Stephen Rees's blog

Thoughts about the relationships between transport and the urban area it serves

Translink Hijacked

with 2 comments

Regular readers will know that I was very much against the creation of SoCoBritCa, and I even cast aspersions on the new board before it was selected . That prompted a “pounce” from Ken Hardie – who thought I was not being fair. Since then I have reported on the views of Mayor Derek Corrigan, who, in his inimitable fashion, was much less retsrained than I was. And now in the Tyee, Rafe Mair has a go.

It is worth reading the whole thing but here is a clip to give you the flavour

Nine members of the business community all approved in advance by Premier Campbell to represent the needs of two million Vancouverites.

To hell with citizens

How do you feel about this TransLink if you live in a part of Metro Vancouver who doesn’t vote right?

These men and women with no mandate from taxpayers will decide how hundreds of millions of your taxes will be spent. When the argument is made that they were approved by the mayors, remember that the only discretion the mayors had was to pick nine names from Campbell’s list of 15 friends of his government.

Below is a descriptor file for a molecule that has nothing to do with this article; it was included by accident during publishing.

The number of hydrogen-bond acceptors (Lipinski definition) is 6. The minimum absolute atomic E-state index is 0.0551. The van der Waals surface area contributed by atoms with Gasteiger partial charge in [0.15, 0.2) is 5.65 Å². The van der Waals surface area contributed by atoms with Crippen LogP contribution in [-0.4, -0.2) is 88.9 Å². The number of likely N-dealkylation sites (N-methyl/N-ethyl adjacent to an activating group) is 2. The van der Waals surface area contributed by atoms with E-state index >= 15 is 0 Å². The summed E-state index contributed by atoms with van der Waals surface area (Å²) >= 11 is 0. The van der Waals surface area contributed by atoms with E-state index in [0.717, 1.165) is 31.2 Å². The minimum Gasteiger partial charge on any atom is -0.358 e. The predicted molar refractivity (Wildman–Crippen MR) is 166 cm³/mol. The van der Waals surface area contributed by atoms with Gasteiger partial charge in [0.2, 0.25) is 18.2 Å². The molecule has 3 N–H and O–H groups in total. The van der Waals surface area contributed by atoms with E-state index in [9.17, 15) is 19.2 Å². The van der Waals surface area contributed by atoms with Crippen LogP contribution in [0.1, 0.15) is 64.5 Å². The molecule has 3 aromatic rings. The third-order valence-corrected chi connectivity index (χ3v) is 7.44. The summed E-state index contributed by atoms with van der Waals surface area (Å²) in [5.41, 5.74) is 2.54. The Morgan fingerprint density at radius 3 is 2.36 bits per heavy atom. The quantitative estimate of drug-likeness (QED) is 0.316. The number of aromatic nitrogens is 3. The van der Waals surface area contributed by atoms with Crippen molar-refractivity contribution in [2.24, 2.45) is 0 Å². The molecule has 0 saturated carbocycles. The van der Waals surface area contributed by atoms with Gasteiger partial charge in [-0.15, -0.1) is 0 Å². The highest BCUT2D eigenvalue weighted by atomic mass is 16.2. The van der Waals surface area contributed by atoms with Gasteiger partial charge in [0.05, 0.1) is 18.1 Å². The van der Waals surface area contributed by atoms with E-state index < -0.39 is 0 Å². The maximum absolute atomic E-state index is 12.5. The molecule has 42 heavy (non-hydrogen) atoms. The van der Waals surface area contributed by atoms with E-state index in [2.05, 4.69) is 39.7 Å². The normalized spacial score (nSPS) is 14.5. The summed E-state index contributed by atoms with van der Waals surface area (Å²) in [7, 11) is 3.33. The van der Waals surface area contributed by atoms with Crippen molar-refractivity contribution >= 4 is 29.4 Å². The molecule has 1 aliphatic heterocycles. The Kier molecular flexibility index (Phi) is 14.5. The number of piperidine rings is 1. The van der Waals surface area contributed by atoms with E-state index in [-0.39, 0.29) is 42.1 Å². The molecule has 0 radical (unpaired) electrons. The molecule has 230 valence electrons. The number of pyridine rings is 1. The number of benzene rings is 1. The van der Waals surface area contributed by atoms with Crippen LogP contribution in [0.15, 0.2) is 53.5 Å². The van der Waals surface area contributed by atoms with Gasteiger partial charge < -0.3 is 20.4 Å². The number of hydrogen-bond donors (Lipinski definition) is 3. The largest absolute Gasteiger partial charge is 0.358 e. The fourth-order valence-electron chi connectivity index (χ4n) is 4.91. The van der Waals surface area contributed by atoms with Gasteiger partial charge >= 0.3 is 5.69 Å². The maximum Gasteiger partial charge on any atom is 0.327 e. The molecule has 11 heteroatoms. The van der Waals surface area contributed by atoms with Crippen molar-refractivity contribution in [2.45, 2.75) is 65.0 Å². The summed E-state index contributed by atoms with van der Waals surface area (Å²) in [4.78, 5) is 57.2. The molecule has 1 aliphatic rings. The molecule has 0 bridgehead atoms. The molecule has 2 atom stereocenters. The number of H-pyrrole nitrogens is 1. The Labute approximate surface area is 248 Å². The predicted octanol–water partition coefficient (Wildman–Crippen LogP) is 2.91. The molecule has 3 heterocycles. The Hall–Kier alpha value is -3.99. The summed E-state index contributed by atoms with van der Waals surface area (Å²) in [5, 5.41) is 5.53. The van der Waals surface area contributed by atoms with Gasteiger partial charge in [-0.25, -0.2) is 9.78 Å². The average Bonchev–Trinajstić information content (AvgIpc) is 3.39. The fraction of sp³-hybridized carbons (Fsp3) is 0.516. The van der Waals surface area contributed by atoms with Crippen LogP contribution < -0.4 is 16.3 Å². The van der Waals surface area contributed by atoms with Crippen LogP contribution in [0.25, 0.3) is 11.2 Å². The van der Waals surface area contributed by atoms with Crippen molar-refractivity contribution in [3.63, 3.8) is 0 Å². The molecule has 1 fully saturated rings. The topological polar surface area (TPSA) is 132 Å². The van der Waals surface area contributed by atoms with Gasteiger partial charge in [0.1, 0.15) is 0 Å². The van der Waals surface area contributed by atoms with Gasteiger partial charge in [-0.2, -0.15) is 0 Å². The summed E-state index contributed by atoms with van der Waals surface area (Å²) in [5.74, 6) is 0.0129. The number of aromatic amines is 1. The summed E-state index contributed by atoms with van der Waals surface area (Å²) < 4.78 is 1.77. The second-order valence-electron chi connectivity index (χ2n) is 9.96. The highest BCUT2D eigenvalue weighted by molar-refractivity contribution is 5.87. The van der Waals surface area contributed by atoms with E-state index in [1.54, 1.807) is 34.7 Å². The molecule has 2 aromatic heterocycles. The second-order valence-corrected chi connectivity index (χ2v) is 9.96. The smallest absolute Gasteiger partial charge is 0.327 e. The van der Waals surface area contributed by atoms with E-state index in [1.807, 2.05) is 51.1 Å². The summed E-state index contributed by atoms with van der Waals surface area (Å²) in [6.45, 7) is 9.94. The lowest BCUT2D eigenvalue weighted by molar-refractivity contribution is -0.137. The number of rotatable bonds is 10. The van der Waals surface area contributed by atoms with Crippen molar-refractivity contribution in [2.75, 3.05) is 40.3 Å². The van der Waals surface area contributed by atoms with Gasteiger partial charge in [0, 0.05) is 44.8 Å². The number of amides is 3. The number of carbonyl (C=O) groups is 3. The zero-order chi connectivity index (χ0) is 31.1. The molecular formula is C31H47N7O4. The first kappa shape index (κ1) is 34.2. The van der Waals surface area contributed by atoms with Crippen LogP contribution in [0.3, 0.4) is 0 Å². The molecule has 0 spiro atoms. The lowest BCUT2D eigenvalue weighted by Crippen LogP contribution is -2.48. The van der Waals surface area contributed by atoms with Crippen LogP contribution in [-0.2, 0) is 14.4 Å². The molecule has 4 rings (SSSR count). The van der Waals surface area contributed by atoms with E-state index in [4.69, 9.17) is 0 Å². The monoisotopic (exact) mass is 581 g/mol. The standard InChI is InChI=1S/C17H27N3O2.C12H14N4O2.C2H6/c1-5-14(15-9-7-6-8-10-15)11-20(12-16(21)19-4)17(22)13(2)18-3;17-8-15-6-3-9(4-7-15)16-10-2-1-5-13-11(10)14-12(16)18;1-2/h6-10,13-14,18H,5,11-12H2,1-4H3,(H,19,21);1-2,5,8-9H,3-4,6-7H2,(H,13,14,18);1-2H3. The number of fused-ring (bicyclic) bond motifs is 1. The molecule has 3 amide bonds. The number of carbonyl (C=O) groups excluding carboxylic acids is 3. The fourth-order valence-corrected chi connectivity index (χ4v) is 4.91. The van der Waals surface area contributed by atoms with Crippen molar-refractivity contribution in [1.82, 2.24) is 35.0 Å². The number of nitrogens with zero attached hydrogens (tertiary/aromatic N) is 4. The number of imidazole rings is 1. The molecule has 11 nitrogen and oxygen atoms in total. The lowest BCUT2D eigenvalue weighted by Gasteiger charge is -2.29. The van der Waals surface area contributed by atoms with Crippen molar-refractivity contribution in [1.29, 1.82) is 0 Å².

We’ve seen it before

All of this, of course, fits into a well established mode of operation by the Campbell government. Let’s revisit a couple of projects where local mayors, councils and citizens have been shut out of the process — unless you consider being consulted after the deal is done due process.

There’s the expansion, upgrading and dramatic changing of the Sea-to-Sky highway.

There is no question that this is a dangerous highway but were it not for the 2010 Olympics, much could have been done to make it much safer by modest changes and much better policing.

What now will happen is a series of developments along the highway and considerable expansion of Squamish with the public only consulted after the decision was made. On the axiom “Build it and they will come,” it will not be long before the new four lane highway will be no better at handling the traffic than the present one.

Another obvious area which will be similarly impacted is the Municipality of Delta, one of the oldest, if not the oldest farming community in British Columbia. The South Fraser Perimeter Road will have a substantial impact on sensitive environmental areas and, as “progress” continues, more people will arrive and roads and other infrastructures will need more expanding and upgrading.